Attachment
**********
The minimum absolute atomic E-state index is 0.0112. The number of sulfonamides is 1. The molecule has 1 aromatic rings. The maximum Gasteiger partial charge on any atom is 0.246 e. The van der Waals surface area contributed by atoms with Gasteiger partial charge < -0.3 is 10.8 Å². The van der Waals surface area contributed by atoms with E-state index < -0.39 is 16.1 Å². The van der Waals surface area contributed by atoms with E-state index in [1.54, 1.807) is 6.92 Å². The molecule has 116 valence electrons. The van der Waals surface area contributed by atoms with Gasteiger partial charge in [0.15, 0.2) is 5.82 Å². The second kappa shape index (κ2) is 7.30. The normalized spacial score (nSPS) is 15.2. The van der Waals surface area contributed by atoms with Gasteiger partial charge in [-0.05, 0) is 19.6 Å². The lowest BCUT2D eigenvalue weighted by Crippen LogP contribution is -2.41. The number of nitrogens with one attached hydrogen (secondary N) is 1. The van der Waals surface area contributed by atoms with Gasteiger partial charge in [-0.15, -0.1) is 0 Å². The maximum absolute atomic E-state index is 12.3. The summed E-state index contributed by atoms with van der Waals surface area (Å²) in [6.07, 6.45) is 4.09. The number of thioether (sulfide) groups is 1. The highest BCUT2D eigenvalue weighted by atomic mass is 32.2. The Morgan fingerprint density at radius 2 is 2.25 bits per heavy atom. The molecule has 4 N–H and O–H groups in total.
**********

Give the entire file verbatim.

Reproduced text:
The minimum absolute atomic E-state index is 0.0112. The number of sulfonamides is 1. The molecule has 1 aromatic rings. The maximum Gasteiger partial charge on any atom is 0.246 e. The van der Waals surface area contributed by atoms with Gasteiger partial charge < -0.3 is 10.8 Å². The van der Waals surface area contributed by atoms with E-state index < -0.39 is 16.1 Å². The van der Waals surface area contributed by atoms with E-state index in [1.54, 1.807) is 6.92 Å². The molecule has 116 valence electrons. The van der Waals surface area contributed by atoms with Gasteiger partial charge in [0.15, 0.2) is 5.82 Å². The second kappa shape index (κ2) is 7.30. The normalized spacial score (nSPS) is 15.2. The van der Waals surface area contributed by atoms with Gasteiger partial charge in [-0.05, 0) is 19.6 Å². The lowest BCUT2D eigenvalue weighted by Crippen LogP contribution is -2.41. The number of nitrogens with one attached hydrogen (secondary N) is 1. The van der Waals surface area contributed by atoms with Gasteiger partial charge in [-0.15, -0.1) is 0 Å². The maximum absolute atomic E-state index is 12.3. The summed E-state index contributed by atoms with van der Waals surface area (Å²) in [6.07, 6.45) is 4.09. The number of thioether (sulfide) groups is 1. The highest BCUT2D eigenvalue weighted by atomic mass is 32.2. The Morgan fingerprint density at radius 2 is 2.25 bits per heavy atom. The molecule has 4 N–H and O–H groups in total.